Document Type

Technical Report

Publication Date



Portland Public Schools (Or.), Oregon -- Population -- Statistics, School enrollment -- Oregon -- Portland -- Forecasting, Demographic surveys -- Oregon -- Portland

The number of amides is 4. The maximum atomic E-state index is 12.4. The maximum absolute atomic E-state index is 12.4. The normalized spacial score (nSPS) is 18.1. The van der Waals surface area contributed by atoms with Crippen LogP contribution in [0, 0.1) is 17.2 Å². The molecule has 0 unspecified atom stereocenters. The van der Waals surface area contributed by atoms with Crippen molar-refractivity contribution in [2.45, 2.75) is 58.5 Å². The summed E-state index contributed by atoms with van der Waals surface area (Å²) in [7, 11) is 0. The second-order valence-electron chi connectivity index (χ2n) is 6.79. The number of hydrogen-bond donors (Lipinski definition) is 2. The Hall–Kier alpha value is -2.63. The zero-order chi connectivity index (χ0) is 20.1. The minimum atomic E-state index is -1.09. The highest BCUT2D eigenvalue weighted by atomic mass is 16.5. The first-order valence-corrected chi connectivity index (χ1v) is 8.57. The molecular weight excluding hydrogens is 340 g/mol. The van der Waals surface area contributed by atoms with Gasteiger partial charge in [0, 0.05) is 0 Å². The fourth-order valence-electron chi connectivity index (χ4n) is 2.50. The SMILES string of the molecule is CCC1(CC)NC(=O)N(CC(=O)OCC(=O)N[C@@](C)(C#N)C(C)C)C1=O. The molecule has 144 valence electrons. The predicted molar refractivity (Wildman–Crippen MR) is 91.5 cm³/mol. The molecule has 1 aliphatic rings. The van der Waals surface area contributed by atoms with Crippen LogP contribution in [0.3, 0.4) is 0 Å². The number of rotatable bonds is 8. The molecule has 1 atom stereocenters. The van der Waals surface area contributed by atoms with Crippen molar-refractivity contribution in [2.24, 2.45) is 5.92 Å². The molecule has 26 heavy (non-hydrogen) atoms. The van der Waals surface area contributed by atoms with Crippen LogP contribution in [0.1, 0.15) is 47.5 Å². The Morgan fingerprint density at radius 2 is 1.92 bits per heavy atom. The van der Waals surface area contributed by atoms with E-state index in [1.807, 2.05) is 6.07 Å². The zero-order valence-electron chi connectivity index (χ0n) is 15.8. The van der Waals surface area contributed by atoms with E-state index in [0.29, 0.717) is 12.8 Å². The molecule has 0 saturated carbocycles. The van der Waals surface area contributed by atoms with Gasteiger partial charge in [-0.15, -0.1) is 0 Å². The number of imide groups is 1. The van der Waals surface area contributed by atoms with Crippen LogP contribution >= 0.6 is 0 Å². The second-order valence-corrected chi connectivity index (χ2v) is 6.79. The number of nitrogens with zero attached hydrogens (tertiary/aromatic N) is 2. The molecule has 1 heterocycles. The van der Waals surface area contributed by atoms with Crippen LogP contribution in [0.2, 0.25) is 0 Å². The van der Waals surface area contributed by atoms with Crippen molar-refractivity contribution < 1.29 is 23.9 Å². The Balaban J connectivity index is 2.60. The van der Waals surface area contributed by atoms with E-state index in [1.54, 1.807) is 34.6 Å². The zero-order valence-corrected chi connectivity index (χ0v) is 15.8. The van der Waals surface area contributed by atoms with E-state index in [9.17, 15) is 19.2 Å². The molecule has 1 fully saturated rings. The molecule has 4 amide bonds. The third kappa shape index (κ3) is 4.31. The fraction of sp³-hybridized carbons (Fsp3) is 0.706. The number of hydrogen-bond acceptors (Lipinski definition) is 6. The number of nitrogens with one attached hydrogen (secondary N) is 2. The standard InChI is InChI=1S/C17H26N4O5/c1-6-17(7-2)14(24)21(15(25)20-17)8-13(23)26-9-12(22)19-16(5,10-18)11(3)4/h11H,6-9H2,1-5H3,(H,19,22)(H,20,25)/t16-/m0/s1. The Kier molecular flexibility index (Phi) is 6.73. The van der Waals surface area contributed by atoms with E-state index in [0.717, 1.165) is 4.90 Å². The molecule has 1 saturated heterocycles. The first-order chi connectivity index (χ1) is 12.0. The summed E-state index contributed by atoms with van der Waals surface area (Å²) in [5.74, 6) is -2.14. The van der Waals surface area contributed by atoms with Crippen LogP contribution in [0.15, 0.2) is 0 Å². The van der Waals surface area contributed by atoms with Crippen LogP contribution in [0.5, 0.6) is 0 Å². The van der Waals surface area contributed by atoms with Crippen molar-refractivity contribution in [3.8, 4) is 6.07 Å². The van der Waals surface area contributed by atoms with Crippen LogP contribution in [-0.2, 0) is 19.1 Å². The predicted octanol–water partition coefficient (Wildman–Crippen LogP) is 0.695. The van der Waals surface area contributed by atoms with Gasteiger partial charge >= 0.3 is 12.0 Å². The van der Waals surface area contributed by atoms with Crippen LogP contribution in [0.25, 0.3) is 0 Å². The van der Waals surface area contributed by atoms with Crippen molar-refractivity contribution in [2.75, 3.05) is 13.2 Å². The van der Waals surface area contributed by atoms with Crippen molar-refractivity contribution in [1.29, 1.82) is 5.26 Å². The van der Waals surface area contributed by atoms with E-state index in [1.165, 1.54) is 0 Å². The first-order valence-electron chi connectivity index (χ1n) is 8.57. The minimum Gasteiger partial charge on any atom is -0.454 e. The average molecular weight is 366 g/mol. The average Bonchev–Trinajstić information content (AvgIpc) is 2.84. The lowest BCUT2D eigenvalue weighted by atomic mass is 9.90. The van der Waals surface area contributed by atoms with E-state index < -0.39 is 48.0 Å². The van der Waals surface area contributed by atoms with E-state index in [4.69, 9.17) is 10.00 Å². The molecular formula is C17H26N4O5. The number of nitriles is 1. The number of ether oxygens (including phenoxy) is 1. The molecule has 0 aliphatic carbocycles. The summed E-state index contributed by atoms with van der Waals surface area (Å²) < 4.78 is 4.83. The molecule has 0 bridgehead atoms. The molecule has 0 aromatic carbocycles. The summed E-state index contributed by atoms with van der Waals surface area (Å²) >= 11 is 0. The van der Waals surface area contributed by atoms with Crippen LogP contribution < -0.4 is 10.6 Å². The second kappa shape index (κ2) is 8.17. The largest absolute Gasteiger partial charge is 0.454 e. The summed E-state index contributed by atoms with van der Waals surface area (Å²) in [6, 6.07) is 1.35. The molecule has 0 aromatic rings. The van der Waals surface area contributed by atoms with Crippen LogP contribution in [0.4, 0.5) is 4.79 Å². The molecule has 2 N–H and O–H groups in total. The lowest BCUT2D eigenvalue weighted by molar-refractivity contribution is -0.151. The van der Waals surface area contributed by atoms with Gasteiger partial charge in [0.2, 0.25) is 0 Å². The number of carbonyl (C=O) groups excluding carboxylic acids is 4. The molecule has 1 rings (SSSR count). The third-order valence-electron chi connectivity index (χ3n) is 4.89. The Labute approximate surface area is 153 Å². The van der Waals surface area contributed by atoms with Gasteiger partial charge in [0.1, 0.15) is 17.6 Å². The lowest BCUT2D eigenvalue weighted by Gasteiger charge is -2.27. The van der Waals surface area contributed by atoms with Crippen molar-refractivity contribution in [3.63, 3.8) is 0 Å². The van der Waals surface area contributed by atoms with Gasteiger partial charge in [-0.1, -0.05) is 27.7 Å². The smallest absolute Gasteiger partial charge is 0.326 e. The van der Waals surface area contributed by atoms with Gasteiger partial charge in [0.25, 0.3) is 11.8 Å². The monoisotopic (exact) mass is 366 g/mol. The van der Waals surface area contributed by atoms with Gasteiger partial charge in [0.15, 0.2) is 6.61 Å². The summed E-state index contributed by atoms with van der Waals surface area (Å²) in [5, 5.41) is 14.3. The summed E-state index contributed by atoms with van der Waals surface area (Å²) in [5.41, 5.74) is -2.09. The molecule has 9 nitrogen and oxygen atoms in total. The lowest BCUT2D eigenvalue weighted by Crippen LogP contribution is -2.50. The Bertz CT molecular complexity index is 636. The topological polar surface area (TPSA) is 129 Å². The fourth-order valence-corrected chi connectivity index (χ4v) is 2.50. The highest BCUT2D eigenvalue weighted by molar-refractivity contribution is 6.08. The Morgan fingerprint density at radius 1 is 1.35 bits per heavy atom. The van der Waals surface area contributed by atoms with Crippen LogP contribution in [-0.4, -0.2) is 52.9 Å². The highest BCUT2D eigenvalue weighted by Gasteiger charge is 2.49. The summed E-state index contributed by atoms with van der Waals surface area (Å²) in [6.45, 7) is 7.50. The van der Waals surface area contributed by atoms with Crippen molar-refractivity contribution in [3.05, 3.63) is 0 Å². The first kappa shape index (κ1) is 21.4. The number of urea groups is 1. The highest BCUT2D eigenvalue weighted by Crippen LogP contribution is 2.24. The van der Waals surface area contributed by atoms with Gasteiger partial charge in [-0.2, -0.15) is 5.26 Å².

The purpose of this report is to provide an analysis of the demographic factors affecting recent enrollment changes in Portland Public Schools. Toward this goal, the report discusses how trends in births, migration, and international migration have affected public school enrollments in Portland. This report reaches four main conclusions: * First and foremost, public school enrollments have declined in recent years primarily because there have been sizeable decreases in the number of students entering kindergarten and the early elementary school grades. Smaller numbers of entering students are, in turn, the result of substantial reductions in the number of births--reductions that began in 1991. Because there were fewer births in the early 1990s, fewer students enrolled in school in the late 1990s. The number of births declined in the 1980s primarily because there were decreases in the number of younger couples--not because there were decreases in the average number of births per couples in the 1980s. * The number of births has continued to decline in the 1990s. The lower number of births in the second half of the decade has not yet affected school enrollments. But they will add to declines in school enrollments in the future, starting after about 2002. Although there was net out-migration of school-age children, in the 1980s and 1990s, net out-migration of school-age children appears to have increased in the late 1990s, further reducing enrollments. * Increased international migration into the Portland metropolitan area has ameliorated the decline in enrollments by adding several thousand foreign-born students to the Portland Public Schools. Immigrant couples are contributing an increasing number of births to the population. Births to immigrants partially counterbalance fertility declines among native-born residents. * There is conflicting evidence from public, private, and home schooling data on changes in public school capture rates (the proportion of school age children enrolled in Portland Public Schools). Available data, however, suggest that changes in capture rates have not been a major determinant of public school enrollment trends.

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